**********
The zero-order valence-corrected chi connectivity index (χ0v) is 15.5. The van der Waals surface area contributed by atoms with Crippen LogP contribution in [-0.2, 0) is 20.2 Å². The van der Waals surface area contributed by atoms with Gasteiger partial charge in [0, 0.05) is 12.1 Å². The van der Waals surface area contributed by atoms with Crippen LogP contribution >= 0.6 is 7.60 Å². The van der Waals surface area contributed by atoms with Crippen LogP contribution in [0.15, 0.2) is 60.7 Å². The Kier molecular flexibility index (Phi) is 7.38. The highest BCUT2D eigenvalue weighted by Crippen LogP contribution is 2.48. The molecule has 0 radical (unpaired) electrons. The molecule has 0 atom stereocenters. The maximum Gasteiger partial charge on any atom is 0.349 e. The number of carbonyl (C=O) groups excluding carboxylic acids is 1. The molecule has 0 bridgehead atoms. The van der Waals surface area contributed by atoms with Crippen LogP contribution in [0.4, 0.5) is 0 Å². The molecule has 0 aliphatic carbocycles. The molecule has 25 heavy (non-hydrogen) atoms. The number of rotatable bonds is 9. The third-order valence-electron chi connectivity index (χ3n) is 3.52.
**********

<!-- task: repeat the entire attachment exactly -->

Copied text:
The zero-order valence-corrected chi connectivity index (χ0v) is 15.5. The van der Waals surface area contributed by atoms with Crippen LogP contribution in [-0.2, 0) is 20.2 Å². The van der Waals surface area contributed by atoms with Gasteiger partial charge in [0, 0.05) is 12.1 Å². The van der Waals surface area contributed by atoms with Crippen LogP contribution >= 0.6 is 7.60 Å². The van der Waals surface area contributed by atoms with Crippen LogP contribution in [0.15, 0.2) is 60.7 Å². The Kier molecular flexibility index (Phi) is 7.38. The highest BCUT2D eigenvalue weighted by Crippen LogP contribution is 2.48. The molecule has 0 radical (unpaired) electrons. The molecule has 0 atom stereocenters. The maximum Gasteiger partial charge on any atom is 0.349 e. The number of carbonyl (C=O) groups excluding carboxylic acids is 1. The molecule has 0 bridgehead atoms. The van der Waals surface area contributed by atoms with Crippen LogP contribution in [0.4, 0.5) is 0 Å². The molecule has 0 aliphatic carbocycles. The molecule has 25 heavy (non-hydrogen) atoms. The number of rotatable bonds is 9. The third-order valence-electron chi connectivity index (χ3n) is 3.52.